Back in June when AMD launched the Radeon 300 series, AMD made the unusual move of only releasing refresh SKUs for around half of their products. While the 390 series saw the release of the vanilla 390 and 390X parts, the 380, 370, and 360 were all released with just one SKU respectively. Furthermore all three parts were the second-tier configurations for their respective GPUs, each packing a partially disabled GPU. At the time we suspected that AMD was simply holding back some SKUs to avoid flooding the market all at once and to release those SKUs at a more convenient opportunity, and it looks like this is indeed the case.

Alongside yesterday’s R9 Nano unveil, AMD also quietly launched the R9 370X. The unexpectedly quiet launch of the SKU is due to the fact that AMD is only releasing it on a regional basis, at least for the time being. As reported by PCWorld, who received confirmation from AMD, the R9 370X is only going to be available in China at this time.

The China-only launch of the R9 370X comes shortly after the launch of NVIDIA’s GeForce GTX 950, a card that we expect will be especially popular in China given pricing, economics, and the specific popularity of free-to-play games in that market. As a result, AMD releasing a China-only SKU, while not normal, is not without merit since it’s likely going to be China and the greater APAC region where the real fight over sales volume for this class of parts will be. Still, we also expect that R9 370X will eventually come to North America, similar to how AMD rolled out some of the 200 series SKUs.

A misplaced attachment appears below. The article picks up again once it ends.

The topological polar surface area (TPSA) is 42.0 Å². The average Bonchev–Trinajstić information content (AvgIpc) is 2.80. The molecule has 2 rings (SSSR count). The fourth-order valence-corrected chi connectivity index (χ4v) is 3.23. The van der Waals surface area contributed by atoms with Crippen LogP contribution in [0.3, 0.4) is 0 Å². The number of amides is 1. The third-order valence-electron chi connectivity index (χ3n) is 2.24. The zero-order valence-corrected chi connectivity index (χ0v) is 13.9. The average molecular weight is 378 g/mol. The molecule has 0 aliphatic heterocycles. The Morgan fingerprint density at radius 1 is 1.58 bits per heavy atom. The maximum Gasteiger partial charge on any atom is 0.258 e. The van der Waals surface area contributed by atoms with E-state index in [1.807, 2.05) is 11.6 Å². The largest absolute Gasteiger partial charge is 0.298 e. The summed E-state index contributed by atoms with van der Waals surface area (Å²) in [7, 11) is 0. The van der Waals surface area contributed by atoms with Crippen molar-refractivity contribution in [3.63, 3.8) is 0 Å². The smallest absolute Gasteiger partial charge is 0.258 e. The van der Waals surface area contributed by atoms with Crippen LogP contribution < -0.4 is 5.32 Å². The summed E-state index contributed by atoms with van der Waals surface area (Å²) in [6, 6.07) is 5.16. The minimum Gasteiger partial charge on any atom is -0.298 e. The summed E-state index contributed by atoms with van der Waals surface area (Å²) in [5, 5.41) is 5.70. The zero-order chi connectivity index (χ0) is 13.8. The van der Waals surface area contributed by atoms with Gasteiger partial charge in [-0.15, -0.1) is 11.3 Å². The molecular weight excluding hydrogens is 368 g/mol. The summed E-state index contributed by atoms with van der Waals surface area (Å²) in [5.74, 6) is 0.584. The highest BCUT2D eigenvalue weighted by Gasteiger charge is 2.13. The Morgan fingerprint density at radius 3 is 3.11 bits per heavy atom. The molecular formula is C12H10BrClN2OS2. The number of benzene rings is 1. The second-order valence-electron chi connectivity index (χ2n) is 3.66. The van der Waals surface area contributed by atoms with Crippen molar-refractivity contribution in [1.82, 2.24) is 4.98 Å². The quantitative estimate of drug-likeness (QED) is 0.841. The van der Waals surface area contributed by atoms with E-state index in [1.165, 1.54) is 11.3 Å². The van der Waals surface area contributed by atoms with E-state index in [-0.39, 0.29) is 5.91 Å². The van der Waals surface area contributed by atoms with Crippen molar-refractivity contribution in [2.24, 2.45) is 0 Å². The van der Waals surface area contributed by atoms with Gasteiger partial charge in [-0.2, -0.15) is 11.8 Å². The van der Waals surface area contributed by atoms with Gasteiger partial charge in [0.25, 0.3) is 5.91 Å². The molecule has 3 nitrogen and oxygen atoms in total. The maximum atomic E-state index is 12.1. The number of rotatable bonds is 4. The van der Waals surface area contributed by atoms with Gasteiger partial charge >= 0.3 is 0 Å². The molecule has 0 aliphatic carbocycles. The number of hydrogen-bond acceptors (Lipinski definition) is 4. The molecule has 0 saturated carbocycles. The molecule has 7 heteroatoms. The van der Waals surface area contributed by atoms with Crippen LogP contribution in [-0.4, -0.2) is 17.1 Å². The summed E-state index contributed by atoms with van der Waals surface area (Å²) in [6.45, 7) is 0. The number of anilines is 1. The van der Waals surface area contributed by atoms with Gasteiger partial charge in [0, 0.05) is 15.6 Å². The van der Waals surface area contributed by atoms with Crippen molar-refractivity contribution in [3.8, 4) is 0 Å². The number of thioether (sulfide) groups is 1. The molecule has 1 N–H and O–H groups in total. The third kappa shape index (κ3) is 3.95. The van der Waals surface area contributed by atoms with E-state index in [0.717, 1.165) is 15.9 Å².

AMD GPU Specification Comparison
  AMD Radeon R9 370X AMD Radeon R7 370 AMD Radeon R9 270X AMD Radeon HD 7870
Stream Processors 1280 1024 1280 1280
Texture Units 80 64 80 80
ROPs 32 32 32 32
Core Clock ? 925MHz 1000MHz 1000MHz
Boost Clock ? 975MHz 1050MHz N/A
Memory Clock 5.6Gbps GDDR5 5.6Gbps GDDR5 5.6Gbps GDDR5 4.8Gbps GDDR5
Memory Bus Width 256-bit 256-bit 256-bit 256-bit
VRAM 2GB/4GB 2GB 2GB 2GB
FP64 1/16 1/16 1/16 1/16
TrueAudio N N N N
Transistor Count 2.8B 2.8B 2.8B 2.8B
Typical Board Power ? 110W 180W 190W
Manufacturing Process TSMC 28nm TSMC 28nm TSMC 28nm TSMC 28nm
Architecture GCN 1.0 GCN 1.0 GCN 1.0 GCN 1.0
GPU Pitcairn Pitcairn Pitcairn Pitcairn
Launch Date China-Only 06/18/15 10/08/13 03/05/12
Launch Price N/A $149 $199 $349

As for the R9 370X itself, the SKU is the refresh successor to the R9 270X. This means we’re looking at a fully-enabled Pitcairn GPU with all 1280 stream processors enabled. This marks the fourth such desktop SKU for the full Pitcairn configuration, following the original Radeon HD 7870 and the R9 270 & 270X, both of the latter being fully enabled parts.

AMD Radeon Product Evolution
Predecessor GPU Successor
Radeon R9 290X Hawaii Radeon R9 390X
Radeon R9 285 Tonga Radeon R9 380
Radeon R9 270/270X
Radeon HD 7870
Pitcairn Radeon R9 370X
Radeon R7 265
Radeon HD 7850
Radeon R7 370
Radeon R9 260 Bonaire Radeon R9 360